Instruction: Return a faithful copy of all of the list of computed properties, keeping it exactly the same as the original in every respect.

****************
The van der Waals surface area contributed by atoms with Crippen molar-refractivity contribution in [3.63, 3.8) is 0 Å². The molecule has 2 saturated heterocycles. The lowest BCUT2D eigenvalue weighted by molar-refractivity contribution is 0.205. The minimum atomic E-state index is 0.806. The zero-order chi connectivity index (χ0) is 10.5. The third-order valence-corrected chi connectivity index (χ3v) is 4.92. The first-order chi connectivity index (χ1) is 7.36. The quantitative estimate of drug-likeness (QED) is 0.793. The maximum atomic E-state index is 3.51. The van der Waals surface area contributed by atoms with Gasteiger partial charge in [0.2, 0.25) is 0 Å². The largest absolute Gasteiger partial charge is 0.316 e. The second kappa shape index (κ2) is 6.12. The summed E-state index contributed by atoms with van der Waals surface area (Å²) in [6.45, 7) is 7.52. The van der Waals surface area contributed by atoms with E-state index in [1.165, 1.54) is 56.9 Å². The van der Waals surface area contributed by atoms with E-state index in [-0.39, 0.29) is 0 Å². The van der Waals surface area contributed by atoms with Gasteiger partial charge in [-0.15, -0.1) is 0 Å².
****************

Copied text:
The van der Waals surface area contributed by atoms with Crippen molar-refractivity contribution in [3.63, 3.8) is 0 Å². The molecule has 2 saturated heterocycles. The lowest BCUT2D eigenvalue weighted by molar-refractivity contribution is 0.205. The minimum atomic E-state index is 0.806. The zero-order chi connectivity index (χ0) is 10.5. The third-order valence-corrected chi connectivity index (χ3v) is 4.92. The first-order chi connectivity index (χ1) is 7.36. The quantitative estimate of drug-likeness (QED) is 0.793. The maximum atomic E-state index is 3.51. The van der Waals surface area contributed by atoms with Gasteiger partial charge in [0.2, 0.25) is 0 Å². The largest absolute Gasteiger partial charge is 0.316 e. The second kappa shape index (κ2) is 6.12. The summed E-state index contributed by atoms with van der Waals surface area (Å²) in [6.45, 7) is 7.52. The van der Waals surface area contributed by atoms with E-state index in [1.165, 1.54) is 56.9 Å². The van der Waals surface area contributed by atoms with E-state index in [-0.39, 0.29) is 0 Å². The van der Waals surface area contributed by atoms with Gasteiger partial charge in [-0.15, -0.1) is 0 Å².